ATS should be differentiated from EFEMP2-related cutis laxa, Loeys-Dietz syndrome [17, 18], Ehlers-Danlos syndrome, FBLN5-related cutis laxa, LTBP4-related cutis laxa and Occipital horn syndrome. And also differentiated from pulmonary artery sling antenatally, the cross-sectional view at the level of three vessels which includes both PA branches is useful to detect and color and power doppler may be helpful as well. The difference is that the ATS is only PA tortuous and does not bypass the trachea, but the PA sling is the LPA originated from the RPA, originating initially to the right side of the trachea, and turning sharply to course between the trachea and esophagus prior to joining the left hilum . In conclusion, the cases that both parents were carriers, each sib has a 25% chance of being affected, a 50% chance of being an asymptomatic carrier, and a 25% chance of being unaffected and not a carrier. The first case confirmed ATS and although genetic tests were not performed in the second case, ATS was highly suspected based on sonographic findings, facial features and the two cases from the same parents. Timely diagnostic work-up in patients with ATS is necessary to plan eventual intervention, and hopefully to prevent complications related to the abnormal vasculature . Regular cardiovascular follow up with echocardiography, and MRI-angiography or CT scan with 3D reconstructions from head to pelvis starting at birth or at the time of diagnosis. Under stable conditions, echocardiography could be performed on a yearly basis and MRI angiography or CT scan at least every three years in older children and adults. Avoid the contact sports, competitive sports, isometric exercise, scuba diving, the tobacco and sun tanning . Preconception counseling should include possible pregnancy-associated risks to the mother and medication-associated risks to the fetus. Genetic counseling is the process of providing individuals and families with information on the nature, inheritance, and implications of genetic disorders to help them make informed medical and personal decisions. It is appropriate to offer genetic counseling (including discussion of potential risks to offspring and reproductive options) to young adults who are affected, are carriers, or are at risk of being carriers.
Extra-cardiac abnormalities are difficult to detect, but the great vessel problems are easy to detect prenatally. In summarize, the key points of prenatal ultrasound diagnosis of ATS are the elongation and tortuosity of the large and medium sized arteries. There are great clinical implication of timely diagnostic work-up in patients with unusual appearance of great vessels of the fetal heart during routine morphology examination.
Availability of data and materials
The data supporting the conclusions of this article are included within the manuscript (and its additional files). The authors would like to share video data related to the current study, which could only be used for personal study.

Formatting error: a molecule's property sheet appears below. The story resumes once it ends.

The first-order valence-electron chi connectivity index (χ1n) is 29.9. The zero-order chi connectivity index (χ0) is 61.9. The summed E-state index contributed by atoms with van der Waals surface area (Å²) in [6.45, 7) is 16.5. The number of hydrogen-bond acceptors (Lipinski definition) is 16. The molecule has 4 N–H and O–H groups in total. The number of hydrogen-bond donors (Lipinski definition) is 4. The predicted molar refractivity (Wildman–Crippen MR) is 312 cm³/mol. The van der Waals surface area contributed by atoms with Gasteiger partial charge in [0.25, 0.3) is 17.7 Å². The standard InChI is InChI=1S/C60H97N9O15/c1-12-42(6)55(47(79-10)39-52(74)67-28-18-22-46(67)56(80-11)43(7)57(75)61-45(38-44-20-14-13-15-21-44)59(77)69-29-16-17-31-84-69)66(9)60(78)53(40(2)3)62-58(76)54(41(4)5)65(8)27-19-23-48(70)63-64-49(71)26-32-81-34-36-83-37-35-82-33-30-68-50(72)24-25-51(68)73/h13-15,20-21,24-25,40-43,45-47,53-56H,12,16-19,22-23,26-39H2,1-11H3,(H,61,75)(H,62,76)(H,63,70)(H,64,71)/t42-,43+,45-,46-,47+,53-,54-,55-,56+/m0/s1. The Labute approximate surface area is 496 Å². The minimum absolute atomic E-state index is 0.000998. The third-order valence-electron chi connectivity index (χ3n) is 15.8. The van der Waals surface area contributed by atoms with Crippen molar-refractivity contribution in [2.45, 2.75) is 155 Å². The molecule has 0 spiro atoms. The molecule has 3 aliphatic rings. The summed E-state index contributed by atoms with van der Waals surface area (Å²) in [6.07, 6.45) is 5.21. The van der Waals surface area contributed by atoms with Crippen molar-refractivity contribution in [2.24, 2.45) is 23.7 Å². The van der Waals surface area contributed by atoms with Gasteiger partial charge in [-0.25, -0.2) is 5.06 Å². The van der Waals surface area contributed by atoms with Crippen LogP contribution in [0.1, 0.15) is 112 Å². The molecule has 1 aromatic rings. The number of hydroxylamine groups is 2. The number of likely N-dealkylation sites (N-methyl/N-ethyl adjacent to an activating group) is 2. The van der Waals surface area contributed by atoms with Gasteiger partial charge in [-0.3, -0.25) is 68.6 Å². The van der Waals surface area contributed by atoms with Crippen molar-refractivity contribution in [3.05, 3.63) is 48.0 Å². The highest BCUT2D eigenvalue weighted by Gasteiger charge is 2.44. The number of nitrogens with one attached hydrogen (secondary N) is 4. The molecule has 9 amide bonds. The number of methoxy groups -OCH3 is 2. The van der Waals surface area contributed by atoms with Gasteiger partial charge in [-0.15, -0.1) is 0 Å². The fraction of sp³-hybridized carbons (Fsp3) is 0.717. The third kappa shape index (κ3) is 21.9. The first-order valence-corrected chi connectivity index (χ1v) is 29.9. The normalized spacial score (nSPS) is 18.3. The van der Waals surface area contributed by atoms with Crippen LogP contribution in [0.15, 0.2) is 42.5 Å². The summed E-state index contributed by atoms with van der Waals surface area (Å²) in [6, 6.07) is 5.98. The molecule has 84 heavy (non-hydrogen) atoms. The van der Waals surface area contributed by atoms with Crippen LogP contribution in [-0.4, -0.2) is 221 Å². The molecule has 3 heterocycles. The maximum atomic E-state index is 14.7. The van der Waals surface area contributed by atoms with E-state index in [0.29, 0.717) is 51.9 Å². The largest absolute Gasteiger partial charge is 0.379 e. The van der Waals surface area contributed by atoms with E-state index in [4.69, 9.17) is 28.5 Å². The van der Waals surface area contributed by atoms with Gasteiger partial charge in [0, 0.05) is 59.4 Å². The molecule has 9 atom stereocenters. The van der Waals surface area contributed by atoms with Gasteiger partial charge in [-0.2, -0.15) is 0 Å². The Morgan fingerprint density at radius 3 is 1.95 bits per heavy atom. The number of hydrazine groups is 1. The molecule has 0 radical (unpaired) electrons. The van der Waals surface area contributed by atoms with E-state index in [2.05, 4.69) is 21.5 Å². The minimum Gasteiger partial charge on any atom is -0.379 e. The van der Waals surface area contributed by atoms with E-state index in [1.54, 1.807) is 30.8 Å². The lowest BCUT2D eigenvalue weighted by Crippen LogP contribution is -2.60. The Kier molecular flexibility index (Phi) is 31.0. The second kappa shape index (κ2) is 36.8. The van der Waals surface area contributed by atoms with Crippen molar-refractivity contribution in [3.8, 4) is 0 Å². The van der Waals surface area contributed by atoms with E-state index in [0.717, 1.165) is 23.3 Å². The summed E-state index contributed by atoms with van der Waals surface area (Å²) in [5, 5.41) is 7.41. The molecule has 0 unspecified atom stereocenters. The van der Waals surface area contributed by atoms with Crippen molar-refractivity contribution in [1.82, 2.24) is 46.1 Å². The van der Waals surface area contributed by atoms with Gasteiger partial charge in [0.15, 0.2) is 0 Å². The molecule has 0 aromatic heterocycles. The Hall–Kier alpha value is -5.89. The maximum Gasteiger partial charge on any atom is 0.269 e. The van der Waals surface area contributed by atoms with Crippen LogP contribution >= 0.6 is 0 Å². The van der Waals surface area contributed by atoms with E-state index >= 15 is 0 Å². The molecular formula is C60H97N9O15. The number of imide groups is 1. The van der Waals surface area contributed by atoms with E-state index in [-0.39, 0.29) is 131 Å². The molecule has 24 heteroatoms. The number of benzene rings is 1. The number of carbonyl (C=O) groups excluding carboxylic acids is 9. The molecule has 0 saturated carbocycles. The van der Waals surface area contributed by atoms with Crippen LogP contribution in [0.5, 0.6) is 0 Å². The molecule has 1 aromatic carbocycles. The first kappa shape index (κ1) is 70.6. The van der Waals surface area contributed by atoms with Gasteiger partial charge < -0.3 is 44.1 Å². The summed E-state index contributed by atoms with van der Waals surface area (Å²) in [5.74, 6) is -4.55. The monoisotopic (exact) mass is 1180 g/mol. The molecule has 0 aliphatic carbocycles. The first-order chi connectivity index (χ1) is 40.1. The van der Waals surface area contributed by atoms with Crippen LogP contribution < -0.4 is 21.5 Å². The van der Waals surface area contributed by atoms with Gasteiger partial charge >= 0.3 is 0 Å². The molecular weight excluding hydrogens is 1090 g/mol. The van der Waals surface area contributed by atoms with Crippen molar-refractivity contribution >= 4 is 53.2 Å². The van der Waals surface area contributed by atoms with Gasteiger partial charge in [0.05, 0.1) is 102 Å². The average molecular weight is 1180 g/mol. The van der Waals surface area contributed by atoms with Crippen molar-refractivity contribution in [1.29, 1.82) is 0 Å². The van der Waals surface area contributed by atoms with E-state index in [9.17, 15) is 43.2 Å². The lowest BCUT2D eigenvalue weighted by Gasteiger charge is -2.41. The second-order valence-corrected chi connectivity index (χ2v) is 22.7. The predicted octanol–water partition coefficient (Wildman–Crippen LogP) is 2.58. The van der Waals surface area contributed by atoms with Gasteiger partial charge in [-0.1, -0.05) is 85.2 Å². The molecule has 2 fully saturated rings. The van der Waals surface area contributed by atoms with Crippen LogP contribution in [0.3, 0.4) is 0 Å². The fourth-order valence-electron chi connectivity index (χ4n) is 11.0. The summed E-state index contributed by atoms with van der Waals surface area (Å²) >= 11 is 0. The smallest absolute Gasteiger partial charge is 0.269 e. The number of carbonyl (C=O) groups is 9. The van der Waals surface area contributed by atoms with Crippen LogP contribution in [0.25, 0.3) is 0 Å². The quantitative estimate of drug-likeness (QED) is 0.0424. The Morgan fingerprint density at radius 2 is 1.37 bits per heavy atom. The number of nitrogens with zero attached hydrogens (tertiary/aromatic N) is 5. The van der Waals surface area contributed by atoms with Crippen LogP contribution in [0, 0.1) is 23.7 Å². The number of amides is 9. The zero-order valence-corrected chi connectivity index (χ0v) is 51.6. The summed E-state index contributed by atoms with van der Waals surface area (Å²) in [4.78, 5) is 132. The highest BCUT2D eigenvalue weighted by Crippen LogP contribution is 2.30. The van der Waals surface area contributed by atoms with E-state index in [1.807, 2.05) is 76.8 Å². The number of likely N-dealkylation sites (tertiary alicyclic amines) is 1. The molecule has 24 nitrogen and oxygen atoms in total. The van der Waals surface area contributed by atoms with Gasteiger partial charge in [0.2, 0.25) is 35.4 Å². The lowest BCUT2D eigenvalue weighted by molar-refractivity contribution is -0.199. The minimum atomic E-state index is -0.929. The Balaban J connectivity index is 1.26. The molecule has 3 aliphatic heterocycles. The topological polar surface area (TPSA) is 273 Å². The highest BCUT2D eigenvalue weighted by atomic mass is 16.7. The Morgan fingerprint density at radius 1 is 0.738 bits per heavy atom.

Arterial tortuosity syndrome
Whole exome sequencing
Contrast-enhanced computed tomography images
Right subclavian artery
Main pulmonary artery
Right pulmonary artery
Left pulmonary artery
Left common carotid artery
Left subclavian artery
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We would like to thank Huaxuan Wen drawn the excellent simulated diagram, and thank Shengli Li guide to writing the manuscript.
The National Key Research and Development Program of China (2018YFC1002202); The National Nature Science Foundation of China (81771598); and Shenzhen Science and Technology project (JCYJ20170307091013214).
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Additional file 1. Fetus echocardiography showing the tortuous process of tracing the course and connecting about the great vessels include AAO, Arch, LPA, RPA, DA.
Additional file 2. Spatiotemporal image correlation (STIC) showing the correct vascular connection of the tortuous and elongated great vessels about the first fetus in the 22 weeks.
Additional file 3. Spatiotemporal image correlation (STIC) showing another view rotate the STIC images 180 degree to observe the backside about the first fetus in the 22 weeks.
Additional file 4. Sonogram showing the the tortuous process of tracing the course and connecting about the great vessels include AAO, Arch, LPA, RPA and DA about the second fetus in the 29 weeks.
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Liang, M., Wen, H. & Li, S. Two fetuses in one family of arterial tortuosity syndrome: prenatal ultrasound diagnosis. BMC Pregnancy Childbirth 21, 548 (2021). https://doi.org/10.1186/s12884-021-03960-w
- Arterial tortuosity syndrome
- Prenatal ultrasound diagnosis
- Cutis laxa
- Pulmonary artery sling